Could Canada return to Afghanistan?

August 9, 2017 by Stephen J. Thorne

A Canadian soldier assigned to the OMLT (Operational Mentoring and Liaison Team) on sentry duty at a strongpoint operated jointly by Canadian and Afghan soldiers in 2008.
Cpl. Simon Duchesne / Combat Camera
Most Canadians would agree that after 13 years of war, Canada sacrificed enough blood and treasure in Afghanistan. The problem is, the longest war in Canadian history was, apparently, not long enough.

After 24 Canadians died at the hands of the 9/11 terrorists, taxpayers shelled out at least $18 billion to eradicate the camps that trained many of them, the Taliban regime that harboured them, and the al-Qaida network that planned and financed the attacks.

More than 40,000 members of the Canadian military served in Afghanistan between 2001 and 2014; 158 died, along with a diplomat, a journalist and two civilian contractors from Canada.

The troops were widely supported back home but, ultimately, not the policy. As casualties mounted, enthusiasm for Canada’s fighting role eroded. By 2007, more than half of Canadians surveyed said they believed the military campaign would fail.

The government ended the CAF’s combat role in 2011, and focused for three more years on training Afghan army and police so that they could manage their own affairs.

Now, as Canada and its allies celebrate a tentative victory over ISIS in Iraq, the radical group that grew out of al-Qaida is rearing its ugly head in Afghanistan as never before.

The Reuters news agency reported that attacks on the Iraqi embassy and a Shiite mosque in Afghanistan the week of July 31 have reinforced fears that Islamic State militants are looking to bring the group’s Middle East conflict to Central Asia.

The agency reported that the choice of target in the Iraqi embassy attack in Kabul, three weeks after the fall of Mosul to Iraqi troops, appeared to back up repeated warnings from Afghan security officials that Islamic State fighters may turn up in Afghanistan once they were pushed out of Syria and Iraq.

“This year we’re seeing more new weapons in the hands of the insurgents and an increase in numbers of foreign fighters,” said General Dawlat Waziri, a spokesman for the Afghan defence ministry. “They are used in front lines because they are war veterans.”

Reuters quoted a senior security official who put the number of foreigners fighting for either ISIS or the Taliban in Afghanistan at roughly 7,000. Most operate across the border from their home countries of Pakistan, Uzbekistan or Tajikistan.

A foreign enemy is far from new to Afghanistan. But Reuters says there is growing concern that militants from Arab countries, who have left Syria as pressure on ISIS there has grown, have also been arriving in Afghanistan through Iran.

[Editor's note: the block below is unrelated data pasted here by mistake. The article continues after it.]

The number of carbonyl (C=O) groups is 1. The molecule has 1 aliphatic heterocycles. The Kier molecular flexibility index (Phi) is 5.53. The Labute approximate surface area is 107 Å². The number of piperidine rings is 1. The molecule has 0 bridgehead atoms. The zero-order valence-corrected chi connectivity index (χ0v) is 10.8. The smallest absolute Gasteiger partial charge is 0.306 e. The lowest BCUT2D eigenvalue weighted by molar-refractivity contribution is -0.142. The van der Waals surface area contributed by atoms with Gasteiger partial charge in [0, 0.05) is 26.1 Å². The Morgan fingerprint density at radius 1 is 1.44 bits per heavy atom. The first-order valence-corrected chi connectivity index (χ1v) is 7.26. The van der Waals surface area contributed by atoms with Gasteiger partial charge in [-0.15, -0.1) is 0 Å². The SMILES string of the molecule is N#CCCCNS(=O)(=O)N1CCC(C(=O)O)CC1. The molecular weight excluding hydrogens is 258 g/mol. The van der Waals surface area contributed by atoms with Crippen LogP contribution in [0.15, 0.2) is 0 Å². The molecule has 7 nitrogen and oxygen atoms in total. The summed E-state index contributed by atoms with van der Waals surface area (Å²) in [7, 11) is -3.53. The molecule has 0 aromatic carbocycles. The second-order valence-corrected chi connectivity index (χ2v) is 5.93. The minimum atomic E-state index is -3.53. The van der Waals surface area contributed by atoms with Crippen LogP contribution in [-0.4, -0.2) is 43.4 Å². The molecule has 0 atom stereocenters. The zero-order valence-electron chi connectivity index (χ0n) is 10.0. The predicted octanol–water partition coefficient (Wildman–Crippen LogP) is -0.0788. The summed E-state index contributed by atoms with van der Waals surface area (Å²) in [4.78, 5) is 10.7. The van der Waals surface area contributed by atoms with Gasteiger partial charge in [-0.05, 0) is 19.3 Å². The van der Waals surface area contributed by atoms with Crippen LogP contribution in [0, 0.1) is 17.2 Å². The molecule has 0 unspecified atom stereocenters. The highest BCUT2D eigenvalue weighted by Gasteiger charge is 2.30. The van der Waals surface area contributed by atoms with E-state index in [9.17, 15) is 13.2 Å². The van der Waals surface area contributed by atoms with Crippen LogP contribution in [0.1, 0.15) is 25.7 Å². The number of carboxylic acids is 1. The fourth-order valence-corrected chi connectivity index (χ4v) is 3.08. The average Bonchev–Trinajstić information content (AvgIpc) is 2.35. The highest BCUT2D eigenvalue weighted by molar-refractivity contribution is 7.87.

“We are not talking about a simple militant fighter,” a security official told the agency, “we are talking about battle-hardened, educated and professional fighters in the thousands.

“They are more dangerous because they can and will easily recruit fighters and foot soldiers here.”

Few observers with knowledge of Afghanistan, its culture and isolated locale had any doubt there would be a resurgence in fighting and radical Islamist ideology in the landlocked country once the bulk of coalition forces pulled out.

Besides the fighting, Canada spent another $2.2 billion on development projects during its 13 years in Afghanistan, on wells, roads, schools and other infrastructure.

By the time Canada left Afghanistan, the World Bank said school enrolment was up eight-fold from 2001 levels. Infant mortality was down. Gross domestic product had more than tripled.

Still, Policy Options magazine reported: “In the end, the Canadian exertions and sacrifices in Kandahar did little to change the underlying conditions of this conflict.”

Hearts and minds. Hearts and minds.

It is generally accepted that it takes a generation or more to change a country. That’s 25 to 30 years-plus, likely somewhat less in Afghanistan, where the World Health Organization puts average life expectancy at 61.3 years, or 158th in the world. (Still, that is better than it was at the war’s outset, when it was about 47.)

It repeats the enduring question confronting all military interventions of this kind, beginning with UN peacekeeping operations in the 1960s, if not before: Are those who intervene—namely, the West—prepared to make the commitments necessary to engineer constructive and lasting change in areas of conflict?

The answer, evidently, is no.

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